AKI Partner Organization-Bam Animal Clinics Uganda

During the COVID-19 pandemic, Bam Animal Clinics-Uganda is continuing their work but at a reduced level to comply with Government mandates and for the health and safety of their staff. The good news is that Bam Animal Clinics received approval to move about to conduct veterinary works. However, social gatherings are banned and social distancing is enforced, so Bam will revise their way of holding vet clinics and trainings. AKI sent emergency covid-19 funds to Bam to purchase a motorcycle so they can more easily reach remote areas in Kween and Bukwo counties, where many of the donkeys reside. At Bam's office in Iganga, they are accepting dogs and cats at the clinic, with safety precautions in place.

AKI's Partnership with Bam Animal Clinics

Bam Animal Clinics-Uganda is AKI's newest Partner Organization, added as an AKI Partner in January 2020.   Bam was founded in June 2009 and is located in Nakavule village, Iganga.  While they work to improve the welfare of all animals, AKI is specifically supporting Bam's work to improve donkey welfare in Uganda.

 

Prior to becoming an AKI Partner, in 2019, we awarded Bam Animal Clinics an AKI Africa-Based Animal Welfare Organization Grant to train donkey owners in Kween District in the Eastern region of Uganda how to make sisal sack saddles to protect donkeys from wounds caused by poor or no harnessing.

In Kween district, donkeys are a major source of transportation of food, fire wood, and water. The district is  very hilly and has a very poor road network. Quite often, women are the major users of donkeys, since they are usually in charge of harvesting and getting fire wood and water.

 

Veterinary services are available mainly in the larger centers; the rural areas are less well serviced and vet care is considered too expensive.

Donkey owners have no shelters and often donkeys are left in the rain and sun day in, day out. In rainy seasons, donkeys are confined to prevent them from grazing in crops. Donkeys are slaughtered once they appear ill, or may be sold to butchers to meet financial obligations.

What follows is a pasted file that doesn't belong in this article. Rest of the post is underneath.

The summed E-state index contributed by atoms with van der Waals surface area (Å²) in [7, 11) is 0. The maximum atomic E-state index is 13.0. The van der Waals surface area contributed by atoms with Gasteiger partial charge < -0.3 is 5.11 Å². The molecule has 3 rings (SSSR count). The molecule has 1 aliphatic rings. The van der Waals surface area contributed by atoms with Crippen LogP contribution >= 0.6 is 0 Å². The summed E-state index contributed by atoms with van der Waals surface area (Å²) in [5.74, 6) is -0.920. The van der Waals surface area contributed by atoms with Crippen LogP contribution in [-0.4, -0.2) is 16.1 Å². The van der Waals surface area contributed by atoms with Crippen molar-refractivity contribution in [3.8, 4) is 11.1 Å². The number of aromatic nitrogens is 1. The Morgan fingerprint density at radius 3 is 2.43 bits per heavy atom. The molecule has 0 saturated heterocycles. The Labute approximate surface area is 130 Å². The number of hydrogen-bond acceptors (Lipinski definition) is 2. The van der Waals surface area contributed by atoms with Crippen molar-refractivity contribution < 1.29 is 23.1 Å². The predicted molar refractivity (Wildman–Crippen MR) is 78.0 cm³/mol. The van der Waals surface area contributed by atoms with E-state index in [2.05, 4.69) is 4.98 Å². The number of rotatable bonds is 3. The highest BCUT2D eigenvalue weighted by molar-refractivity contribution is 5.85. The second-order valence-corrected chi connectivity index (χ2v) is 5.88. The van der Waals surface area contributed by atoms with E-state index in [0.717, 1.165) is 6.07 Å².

The donkey skin and hide trade is a problem in this area, as in most areas where donkeys are common.

 

The Chinese make ejao out of the skin, a substance believed to treat many different illnesses. Chinese buyers offer villagers money for their donkeys-or donkeys are stolen-and donkey populations can quickly decline, leaving villagers with no means to transport essentials.

Support BAM

Bam Animal Clinics is addressing the poor harnessing, the lack of veterinary services, and the ejao trade through sisal saddle pack training courses (like the one funded with the 2019 AKI grant, pictures below), through mobile donkey vet clinics, and community humane education/donkey care. We look forward to supporting this work and helping Bam Animal Clinics to expand their services and grow their organization! 

Wondering what Bam Animal Clinics means? David Balondemu, Founder & Director, explains: 

Bam comes from Bamu meaning United in our local language, but because during registration we found someone else had registered the same name, we cut off the ‘U’ still to keep it  relevant with our original meaning.   Clinics of course means that we have spay/neuter and other clinics, including donkey clinics.

When Bam Animal Clinics trained donkey owners to make sisal sack saddles, they noticed that many of the donkeys needed wound treatment, hoof trimming, and other basic care, so they returned in October 2019 to hold a vet clinic (pictures below). On their way to Kween district for the donkey clinic, they saw a poorly loaded donkey, clearly suffering, with a too-heavy load. They stopped to help the donkey, explained to the owner how to properly load the donkey, donated a sisal sack saddle, and reloaded the donkey properly (1st picture below).

In December 2019, I (Karen) met with Bam Animal Clinics in Uganda: Dr. David Balondemu (Founder, Director, and vet-1st picture on the left), Dr. Kalange Muhamudu (Bam volunteer vet and District Veterinary Officer, Bugweri district-2nd picture on the left), and Dr. Kagoda Samuel (Bam volunteer vet and District Veterinary Officer, Iganga district-1st picture on the right). The pictures below were taken at the Uganda SPCA Haven (you might recognize Haven Shelter Manager Alex Ochieng in the middle). David, Muhamudu, Samuel, and I discussed Bam Animal Clinics' work, challenges, and goals, and the requirements of AKI partnership.

Bam Animal Clinics Uganda Updates from the AKI Blog

Animal-Kind International

PO Box 300

 Jemez Springs, NM 87025 USA  

Phone: 575-834-0908

karen@animal-kind.org

AKI's Tax ID # is 74-3230332

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